Middle

"Despite the general expectation that women would return to their home after the war, female laborers did not simply drop their wrenches and pick up frying pans" (310). After the war many women continued to work outside the home primarily to help support their families. After the war 28% of the labor force was female compared to the 24% prior to the war. When the war was over nearly one million women were laid off and another 2.25 million voluntarily left. These female losses in the work force were offset by the gain of 2.75 million women into the work force. "When women who had been laid off managed to return to work, they often lost their seniority and had to accept reduced pay in lower job categories" (310). Due to the severe segregation by gender, the postwar economic life for women was appalling. Postwar American life became organized around marriage and family. As men came back from the war they merged with the peacetime economy, taking jobs away from women and sending them back to the home. With the demise of Mary and Rosie came new role models whose ideas and beliefs were focused around the home and not the workplace. This was due to the fact that during the war many writers were female and supported involvement in the labor force and after the war many of these women's jobs were taken by men with the desire of a "cozy domestic life" (312). "Almost overnight, television became the preeminent mass medium, carrying imaging--feminine or otherwise-of American culture into the home" (313). Television shows displayed the personification of what a husband thought a wife should be. An example of this was the show "Ozzie and Harriet" which showed a warm-hearted, attractive, submissive woman who was only competent within the confines of her own home. Children who grew up seeing this behavior in their own home as well as on television tended to use that lifestyle as a model. ...read more.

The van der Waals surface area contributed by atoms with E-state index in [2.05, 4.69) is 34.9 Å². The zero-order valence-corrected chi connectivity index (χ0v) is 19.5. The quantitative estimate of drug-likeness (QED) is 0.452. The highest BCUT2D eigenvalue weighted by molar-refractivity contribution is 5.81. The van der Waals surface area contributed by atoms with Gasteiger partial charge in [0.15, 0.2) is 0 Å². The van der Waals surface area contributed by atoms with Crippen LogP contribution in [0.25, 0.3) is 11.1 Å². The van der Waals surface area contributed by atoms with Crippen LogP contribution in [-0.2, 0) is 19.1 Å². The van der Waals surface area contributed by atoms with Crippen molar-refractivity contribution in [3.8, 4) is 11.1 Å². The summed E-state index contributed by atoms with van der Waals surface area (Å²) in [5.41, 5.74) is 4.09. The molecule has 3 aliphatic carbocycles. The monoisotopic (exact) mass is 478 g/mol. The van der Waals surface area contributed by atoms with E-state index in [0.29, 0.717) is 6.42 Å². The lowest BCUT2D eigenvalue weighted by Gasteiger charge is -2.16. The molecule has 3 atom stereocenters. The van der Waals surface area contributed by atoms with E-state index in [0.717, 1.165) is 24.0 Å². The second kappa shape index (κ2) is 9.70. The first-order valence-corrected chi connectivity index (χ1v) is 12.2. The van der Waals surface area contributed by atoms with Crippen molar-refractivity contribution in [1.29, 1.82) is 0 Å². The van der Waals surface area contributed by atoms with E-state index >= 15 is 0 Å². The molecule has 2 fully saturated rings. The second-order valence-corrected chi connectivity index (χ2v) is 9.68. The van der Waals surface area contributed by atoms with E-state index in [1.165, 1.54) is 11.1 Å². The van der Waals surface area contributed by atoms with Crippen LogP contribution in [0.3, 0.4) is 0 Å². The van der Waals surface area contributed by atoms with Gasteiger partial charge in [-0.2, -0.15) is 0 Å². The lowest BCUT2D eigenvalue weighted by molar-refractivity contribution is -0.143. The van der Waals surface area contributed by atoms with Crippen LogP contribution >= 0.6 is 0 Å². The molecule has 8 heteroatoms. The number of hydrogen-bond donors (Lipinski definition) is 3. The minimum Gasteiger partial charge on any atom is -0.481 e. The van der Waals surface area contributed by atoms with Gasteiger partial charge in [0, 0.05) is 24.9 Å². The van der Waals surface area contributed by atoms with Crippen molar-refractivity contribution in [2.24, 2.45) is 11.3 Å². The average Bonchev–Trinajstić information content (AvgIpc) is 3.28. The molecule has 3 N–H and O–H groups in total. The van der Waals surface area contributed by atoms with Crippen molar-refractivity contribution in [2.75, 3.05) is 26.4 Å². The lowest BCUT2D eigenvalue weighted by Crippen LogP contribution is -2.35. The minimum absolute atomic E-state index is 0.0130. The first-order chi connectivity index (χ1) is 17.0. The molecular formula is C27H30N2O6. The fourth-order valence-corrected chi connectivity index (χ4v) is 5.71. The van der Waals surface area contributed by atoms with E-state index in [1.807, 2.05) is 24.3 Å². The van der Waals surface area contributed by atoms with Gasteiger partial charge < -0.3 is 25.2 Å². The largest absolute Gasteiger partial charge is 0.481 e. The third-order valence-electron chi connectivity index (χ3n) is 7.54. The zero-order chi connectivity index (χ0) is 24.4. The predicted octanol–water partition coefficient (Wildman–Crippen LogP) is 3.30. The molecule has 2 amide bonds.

Conclusion

All these feelings were given an additional jolt of violence and anger by the horrors of the wartime experience. During the war there was a loss of illusions as described in All Quiet on the Western Front. Poets, like others, had gone to war in 1914 believing in heroism and nobility. Trench warfare hardened and embittered many. Freud said of disillusionment: When I speak of disillusionment, everyone will know at once what i mean. One need not be a sentimentalist; one may perceive the biological and psychological necessity for surrering in the economy of human life, and yet condemn war both in its means and ends and long for the cessation of all wars. British poet, Wilfred Own, who was killed in 1918 was transformed from a young romantic into a powerful denouncer of those who had sent young men off to war. In "Dulce et Decorum Est" he mocked "the old lie" that it was good to die for one's country, after giving a searing description of a gassed soldier coughing out his lungs. The anger of the soldier-poets was directed against those who had sent them to the war, not their enemy. The war experience did not produce new art forms or styles. It acted largely to make the harshest themes and the grimmest or most mocking forms of expression of prewar intellectual life seem more appropriate, and to fost experiments in opposition to the dominant values of contemporary europe. The Dada movement, which mocked old values and ridiculed stuffy bourgeois culture, was one of these movements. A mood of desolation and emptiness prevailed at the end of a war where great sacrifice had brought little gain. It was not clear where post-war anger would be focused, but it would definately be in antibourgeois politics. The echoes of a world shattering were heard throughout the world as Europe collapsed into total war. These echoes were the sound of change as Europe was transformed socially, politicaly, economically, and intellectualy into a machine of complete destruction. Europe would never be the same again. ...read more.